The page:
The intervention, for teens in the inpatient psychiatric unit at Children’s Hospital, is split into three parts. The first part, a 60-minute session, centers on creating plans to help the teens change their relationship with alcohol. The second part, a 30-minute session with the teens and their families, gives the patients the chance to share their course action with their loved ones. The third part, which takes place after the teens have been discharged, arms them with an app to remind them of their plan and connect them with peers in a chat room that’s moderated by a clinician.    

“Teens don’t want to stop drinking, but they also don’t want to feel suicidal,” says O’Brien, whose program was funded by grants from the National Institutes of Health and the American Foundation for Suicide Prevention. “So if we can help them understand the link between their alcohol use and continued suicidal thoughts and attempts, then we might be able to prevent any future alcohol-related suicidal thoughts and attempts.”

She recently co-authored a book that aims to give teachers, coaches, and parents the skills to help save the lives of youth, for whom suicide is the second-leading cause of death. Emotionally Naked: A Teacher’s Guide to Preventing Suicide and Recognizing Students at Risk, published in August 2021, explains what an educator should do and say when a student tells them they are thinking of taking their own life and spotlights the stories of several teens who have learned to cope with suicidal thoughts.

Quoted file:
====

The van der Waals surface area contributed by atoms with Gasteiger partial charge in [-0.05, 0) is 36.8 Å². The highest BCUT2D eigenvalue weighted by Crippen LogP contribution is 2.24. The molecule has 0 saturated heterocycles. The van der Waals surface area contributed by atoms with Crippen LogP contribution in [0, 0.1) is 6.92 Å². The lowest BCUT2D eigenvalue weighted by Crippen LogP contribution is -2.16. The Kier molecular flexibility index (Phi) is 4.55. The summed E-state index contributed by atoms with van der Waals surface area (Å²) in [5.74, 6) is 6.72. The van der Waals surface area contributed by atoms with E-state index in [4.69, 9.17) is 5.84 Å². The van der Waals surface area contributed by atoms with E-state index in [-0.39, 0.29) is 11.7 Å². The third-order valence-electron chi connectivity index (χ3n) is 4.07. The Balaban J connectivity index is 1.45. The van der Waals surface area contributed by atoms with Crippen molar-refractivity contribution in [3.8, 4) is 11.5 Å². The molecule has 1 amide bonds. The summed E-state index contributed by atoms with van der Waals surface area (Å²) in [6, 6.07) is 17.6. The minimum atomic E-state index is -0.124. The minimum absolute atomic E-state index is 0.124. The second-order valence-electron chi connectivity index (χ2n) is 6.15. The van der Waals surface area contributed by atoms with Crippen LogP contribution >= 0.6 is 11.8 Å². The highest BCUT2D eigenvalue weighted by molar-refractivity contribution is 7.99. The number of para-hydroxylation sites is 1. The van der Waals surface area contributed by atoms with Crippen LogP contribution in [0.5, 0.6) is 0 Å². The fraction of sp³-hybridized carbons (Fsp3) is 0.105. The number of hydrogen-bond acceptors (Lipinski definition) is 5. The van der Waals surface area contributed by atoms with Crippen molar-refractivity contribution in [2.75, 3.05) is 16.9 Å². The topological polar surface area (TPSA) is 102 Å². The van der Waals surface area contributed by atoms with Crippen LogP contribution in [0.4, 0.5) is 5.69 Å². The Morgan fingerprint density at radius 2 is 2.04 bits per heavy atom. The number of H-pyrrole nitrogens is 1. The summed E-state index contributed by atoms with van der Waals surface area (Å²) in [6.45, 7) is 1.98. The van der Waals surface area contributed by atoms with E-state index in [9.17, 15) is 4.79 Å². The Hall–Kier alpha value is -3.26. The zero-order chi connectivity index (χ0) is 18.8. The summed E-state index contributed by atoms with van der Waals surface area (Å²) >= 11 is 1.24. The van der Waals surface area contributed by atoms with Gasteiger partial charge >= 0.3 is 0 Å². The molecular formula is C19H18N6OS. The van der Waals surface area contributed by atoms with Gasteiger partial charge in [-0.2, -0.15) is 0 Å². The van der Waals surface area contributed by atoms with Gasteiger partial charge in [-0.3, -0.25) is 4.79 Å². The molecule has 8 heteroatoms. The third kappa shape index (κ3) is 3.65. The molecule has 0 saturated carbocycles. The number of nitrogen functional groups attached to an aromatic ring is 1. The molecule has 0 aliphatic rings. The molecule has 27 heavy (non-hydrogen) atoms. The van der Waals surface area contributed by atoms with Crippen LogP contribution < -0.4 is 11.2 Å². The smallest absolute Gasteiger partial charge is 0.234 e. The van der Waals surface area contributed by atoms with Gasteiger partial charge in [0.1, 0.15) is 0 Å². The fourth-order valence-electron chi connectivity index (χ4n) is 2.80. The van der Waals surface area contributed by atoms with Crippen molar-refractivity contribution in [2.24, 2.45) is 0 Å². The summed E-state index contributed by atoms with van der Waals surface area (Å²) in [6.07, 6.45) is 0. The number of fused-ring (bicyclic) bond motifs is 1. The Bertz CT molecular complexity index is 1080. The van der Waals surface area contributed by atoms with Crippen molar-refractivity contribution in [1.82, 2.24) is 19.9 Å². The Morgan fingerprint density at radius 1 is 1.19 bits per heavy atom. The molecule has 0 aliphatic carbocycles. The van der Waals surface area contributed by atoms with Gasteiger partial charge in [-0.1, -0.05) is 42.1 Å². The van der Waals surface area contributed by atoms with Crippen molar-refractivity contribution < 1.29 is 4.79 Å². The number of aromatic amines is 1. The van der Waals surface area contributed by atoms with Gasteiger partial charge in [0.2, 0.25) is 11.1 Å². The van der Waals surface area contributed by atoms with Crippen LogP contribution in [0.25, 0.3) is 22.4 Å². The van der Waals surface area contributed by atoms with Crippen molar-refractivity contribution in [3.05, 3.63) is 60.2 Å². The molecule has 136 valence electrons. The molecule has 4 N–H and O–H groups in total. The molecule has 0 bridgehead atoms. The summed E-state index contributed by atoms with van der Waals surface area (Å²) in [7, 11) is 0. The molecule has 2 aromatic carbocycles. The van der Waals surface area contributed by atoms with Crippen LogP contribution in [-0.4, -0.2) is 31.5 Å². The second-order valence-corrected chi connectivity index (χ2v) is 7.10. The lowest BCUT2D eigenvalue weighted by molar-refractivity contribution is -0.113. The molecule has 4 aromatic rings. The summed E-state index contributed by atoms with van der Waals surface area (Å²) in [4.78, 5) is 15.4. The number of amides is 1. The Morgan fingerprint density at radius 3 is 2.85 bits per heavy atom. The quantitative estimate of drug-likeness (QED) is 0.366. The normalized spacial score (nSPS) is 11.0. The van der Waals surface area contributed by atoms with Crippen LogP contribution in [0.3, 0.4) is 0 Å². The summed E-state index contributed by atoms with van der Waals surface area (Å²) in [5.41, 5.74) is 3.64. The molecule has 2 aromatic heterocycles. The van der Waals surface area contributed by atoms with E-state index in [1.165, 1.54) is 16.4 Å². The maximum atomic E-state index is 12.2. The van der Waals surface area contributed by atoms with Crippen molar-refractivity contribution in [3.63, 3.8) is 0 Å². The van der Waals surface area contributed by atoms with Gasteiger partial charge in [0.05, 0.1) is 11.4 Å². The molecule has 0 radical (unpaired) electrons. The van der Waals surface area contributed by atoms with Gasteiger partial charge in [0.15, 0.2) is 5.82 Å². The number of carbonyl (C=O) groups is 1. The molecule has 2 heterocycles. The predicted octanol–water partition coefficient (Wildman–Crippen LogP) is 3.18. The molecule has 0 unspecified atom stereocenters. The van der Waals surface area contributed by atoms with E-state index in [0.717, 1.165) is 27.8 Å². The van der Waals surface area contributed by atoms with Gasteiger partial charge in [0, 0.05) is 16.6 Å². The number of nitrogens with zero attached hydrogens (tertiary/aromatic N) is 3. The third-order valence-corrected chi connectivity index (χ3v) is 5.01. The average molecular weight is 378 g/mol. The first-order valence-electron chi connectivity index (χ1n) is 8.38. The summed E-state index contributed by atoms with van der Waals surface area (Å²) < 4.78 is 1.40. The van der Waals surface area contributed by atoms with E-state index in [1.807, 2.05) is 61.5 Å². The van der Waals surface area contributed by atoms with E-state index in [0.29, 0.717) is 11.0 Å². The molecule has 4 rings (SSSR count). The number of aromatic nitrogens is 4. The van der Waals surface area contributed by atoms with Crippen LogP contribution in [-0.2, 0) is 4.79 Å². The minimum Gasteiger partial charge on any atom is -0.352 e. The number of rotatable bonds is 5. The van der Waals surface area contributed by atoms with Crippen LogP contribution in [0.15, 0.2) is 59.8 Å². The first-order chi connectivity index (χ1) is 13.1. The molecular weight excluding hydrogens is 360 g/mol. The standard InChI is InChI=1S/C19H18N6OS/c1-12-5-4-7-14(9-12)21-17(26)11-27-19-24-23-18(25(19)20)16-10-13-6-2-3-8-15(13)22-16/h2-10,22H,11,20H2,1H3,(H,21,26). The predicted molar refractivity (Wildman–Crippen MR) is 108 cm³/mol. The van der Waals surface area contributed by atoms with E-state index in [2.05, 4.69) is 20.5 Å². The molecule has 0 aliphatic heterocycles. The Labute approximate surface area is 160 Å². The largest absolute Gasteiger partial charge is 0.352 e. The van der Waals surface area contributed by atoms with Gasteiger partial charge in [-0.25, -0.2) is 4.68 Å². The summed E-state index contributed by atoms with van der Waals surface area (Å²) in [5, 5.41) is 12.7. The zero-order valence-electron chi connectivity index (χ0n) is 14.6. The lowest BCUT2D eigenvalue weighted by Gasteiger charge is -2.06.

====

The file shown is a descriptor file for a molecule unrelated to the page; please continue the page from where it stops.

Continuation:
“Conversations about suicide need to happen in our families and in our schools. We can’t talk about this in secrecy,” says O’Brien. “The more people have conversations about suicide with their kids or with students, the better kids will be able to see that they may be at risk and that there might be help out there for them.” 

The primary goal of stripping the stigma around suicide is twofold: to help children understand that suicidal thoughts are pretty comon and to teach them that it’s possible to manage them. “You may not know how you can help, but it’s about trying to have a conversation, staying calm, being loving, being empathic, and validating how they feel.”